Codependency / Parent-Child pattern

I'm curious...

 

My wife is being treated for codependency.  I'm not sure how much of it is related to my ADHD and the drinking I was doing (now sober) vs. a childhood that I know had some serious issues that I won't go into detail about here.  However, I'm curious how the parent-child pattern of an ADHD relationship compares and contrasts from codependency.

Anyone with any knowledge they might share?

For me, I wear the

For me, I wear the codependency label simply because for many, many years I felt it was within my power to 'fix' my DH (his ADHD, at certain points his drinking/self-medicating too), felt if I just did X, then he would be 'fixed'. I carried the responsibility of living his life for him, of controlling everything (or so I deluded myself into thinking so) so that things wouldn't spin completely out of control, and I mirrored his moods and reacted very poorly to everything. Literally, his ADHD became the cause of MY misery when it didn't have to. I had to learn to let him live his own life...put my Faith in God...and live my own life, letting go of the illusion that I could control him or help him. I had to help myself first.

codepencdency and parent/child dynamic

This has been a frequent topic in my marriage as I was raised in a codependent household and my DH has ADHD (only diagnosed recently in his late 40s). In my case, codependence is apparent in other areas of my life, not just my marriage: An example: I'm working on relating in a more healthy way with my mom, who does not have ADHD but who is accustomed to being overly enmeshed in all of her close personal relationships, as have I always been. What does that enmeshment/codependence look like for us? If we are not extremely careful, we can end up in a strange "dance" of worry, avoidance, anger, and assumption. We will spend more time worrying about what the other MIGHT be thinking, needing, etc. than we do actually relating to each other. We dream up problems where there are none and can often assume blame for things we have not done, or some that have not even happened. I do that in my marriage too and always have.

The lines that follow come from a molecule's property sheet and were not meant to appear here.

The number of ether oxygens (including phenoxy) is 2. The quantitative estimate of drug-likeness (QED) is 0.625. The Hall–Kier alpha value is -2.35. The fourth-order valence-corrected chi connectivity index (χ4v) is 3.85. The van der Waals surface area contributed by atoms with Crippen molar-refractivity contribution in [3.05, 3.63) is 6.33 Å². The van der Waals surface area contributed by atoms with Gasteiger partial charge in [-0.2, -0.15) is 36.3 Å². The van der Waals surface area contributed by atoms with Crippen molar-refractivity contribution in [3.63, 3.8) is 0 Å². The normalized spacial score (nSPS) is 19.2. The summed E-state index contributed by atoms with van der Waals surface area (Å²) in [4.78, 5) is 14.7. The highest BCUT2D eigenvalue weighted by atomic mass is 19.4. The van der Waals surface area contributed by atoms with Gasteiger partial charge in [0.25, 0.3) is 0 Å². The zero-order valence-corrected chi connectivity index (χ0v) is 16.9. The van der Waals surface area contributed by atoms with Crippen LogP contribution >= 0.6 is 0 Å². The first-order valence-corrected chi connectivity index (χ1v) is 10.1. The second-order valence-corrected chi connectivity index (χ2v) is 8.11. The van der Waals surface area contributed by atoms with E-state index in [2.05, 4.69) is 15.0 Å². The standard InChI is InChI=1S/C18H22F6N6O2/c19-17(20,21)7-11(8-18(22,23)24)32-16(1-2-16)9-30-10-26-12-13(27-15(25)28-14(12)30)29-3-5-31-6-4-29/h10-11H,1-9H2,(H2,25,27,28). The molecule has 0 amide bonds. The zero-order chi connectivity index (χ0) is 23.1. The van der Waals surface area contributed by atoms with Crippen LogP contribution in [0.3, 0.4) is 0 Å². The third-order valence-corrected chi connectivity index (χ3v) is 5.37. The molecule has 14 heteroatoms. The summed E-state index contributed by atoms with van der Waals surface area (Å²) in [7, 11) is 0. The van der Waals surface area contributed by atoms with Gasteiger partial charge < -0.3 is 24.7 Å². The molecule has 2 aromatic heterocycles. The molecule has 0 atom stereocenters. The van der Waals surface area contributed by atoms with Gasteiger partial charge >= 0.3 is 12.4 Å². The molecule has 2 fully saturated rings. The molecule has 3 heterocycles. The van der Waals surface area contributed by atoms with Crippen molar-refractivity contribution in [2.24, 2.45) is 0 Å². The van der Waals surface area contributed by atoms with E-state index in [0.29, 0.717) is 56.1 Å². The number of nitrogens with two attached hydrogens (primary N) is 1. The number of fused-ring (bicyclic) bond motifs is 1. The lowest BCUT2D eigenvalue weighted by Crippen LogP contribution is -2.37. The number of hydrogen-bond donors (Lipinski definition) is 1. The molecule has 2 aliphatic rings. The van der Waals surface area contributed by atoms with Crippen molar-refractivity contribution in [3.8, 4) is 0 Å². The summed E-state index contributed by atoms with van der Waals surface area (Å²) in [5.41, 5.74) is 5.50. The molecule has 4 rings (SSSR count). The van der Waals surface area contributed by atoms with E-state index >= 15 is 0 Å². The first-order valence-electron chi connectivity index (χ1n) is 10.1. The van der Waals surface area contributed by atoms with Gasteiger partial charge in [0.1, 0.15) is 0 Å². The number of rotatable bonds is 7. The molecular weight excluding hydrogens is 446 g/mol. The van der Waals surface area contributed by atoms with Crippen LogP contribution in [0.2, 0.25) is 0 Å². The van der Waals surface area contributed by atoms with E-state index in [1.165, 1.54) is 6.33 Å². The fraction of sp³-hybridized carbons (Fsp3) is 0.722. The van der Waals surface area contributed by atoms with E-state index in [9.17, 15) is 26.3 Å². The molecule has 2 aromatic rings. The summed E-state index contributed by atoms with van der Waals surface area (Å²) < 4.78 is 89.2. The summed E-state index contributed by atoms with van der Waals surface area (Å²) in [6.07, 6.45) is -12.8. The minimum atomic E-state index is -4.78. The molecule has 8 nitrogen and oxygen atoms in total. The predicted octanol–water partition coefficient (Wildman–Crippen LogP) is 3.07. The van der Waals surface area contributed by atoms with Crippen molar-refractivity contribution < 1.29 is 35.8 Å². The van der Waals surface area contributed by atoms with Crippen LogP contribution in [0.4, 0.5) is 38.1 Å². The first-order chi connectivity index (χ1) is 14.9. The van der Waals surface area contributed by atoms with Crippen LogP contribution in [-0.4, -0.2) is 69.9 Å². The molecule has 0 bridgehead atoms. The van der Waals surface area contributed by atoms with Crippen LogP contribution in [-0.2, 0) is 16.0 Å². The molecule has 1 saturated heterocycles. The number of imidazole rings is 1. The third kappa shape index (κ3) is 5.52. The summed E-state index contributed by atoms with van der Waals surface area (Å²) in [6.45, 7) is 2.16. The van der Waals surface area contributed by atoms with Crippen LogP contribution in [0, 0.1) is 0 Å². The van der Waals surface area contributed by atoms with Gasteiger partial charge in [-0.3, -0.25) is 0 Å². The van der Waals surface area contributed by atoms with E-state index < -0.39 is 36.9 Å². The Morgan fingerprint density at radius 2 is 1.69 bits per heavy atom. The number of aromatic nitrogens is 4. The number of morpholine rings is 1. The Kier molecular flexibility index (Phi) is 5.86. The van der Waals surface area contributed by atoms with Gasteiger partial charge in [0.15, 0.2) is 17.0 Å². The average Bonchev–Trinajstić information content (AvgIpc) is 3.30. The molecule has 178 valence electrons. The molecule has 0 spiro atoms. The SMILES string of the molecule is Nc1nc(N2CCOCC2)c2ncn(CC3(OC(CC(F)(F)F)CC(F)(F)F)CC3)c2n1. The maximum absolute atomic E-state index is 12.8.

The common thread between codependence and the parent/child dynamic for me is that both of these scenarios lead to a lot of conversations happening in our heads instead of between the people involved. An example of the parent/child thing in our marriage has had to do with finances: DH and I had many of these non-conversations about money over the years before we finally came to a good solution a few years ago. I would berate him (silently, in my own head) for being wasteful and "lazy." (I never, ever said it out loud because we codependents, at least in my family, worry A LOT about hurting another's feelings.) Instead I would act in a controlling way about money without being completely open about what I needed. He would notice this control, feel ashamed of his behaviours, and then create a complex story in his mind about how unfair I was. Meanwhile, I would create a story in my own mind about how I was not worthy of a husband who could respect me enough to save enough money to live the lifestyle that I wanted. Then we would try to have a conversation except that we'd each already had that conversation in our own heads and decided what the resolution had to be, were filled with frustration and resentment and guilt. Going in never-ending circles. 

The 2 things (codependence and ADHD marriage) are definitely related in my life simply because my codependent tendencies have usually magnified my reactions to his ADHD symptoms and served to reinforce all of our patterns. Then his patterns of anger, withdrawal, denial, etc. reinforced my justifications for my own behaviours. And around and around. DH's problems with addictions and my reactions to those also further muddied the waters. The best things I've done to help have been to learn about letting go, loving detachment, acceptance, taking care of my own needs, openly expressing myself in a fair and reasonable way, etc. Still so much working on it and a very, very, very long way to go 

Good luck to you in sorting things out!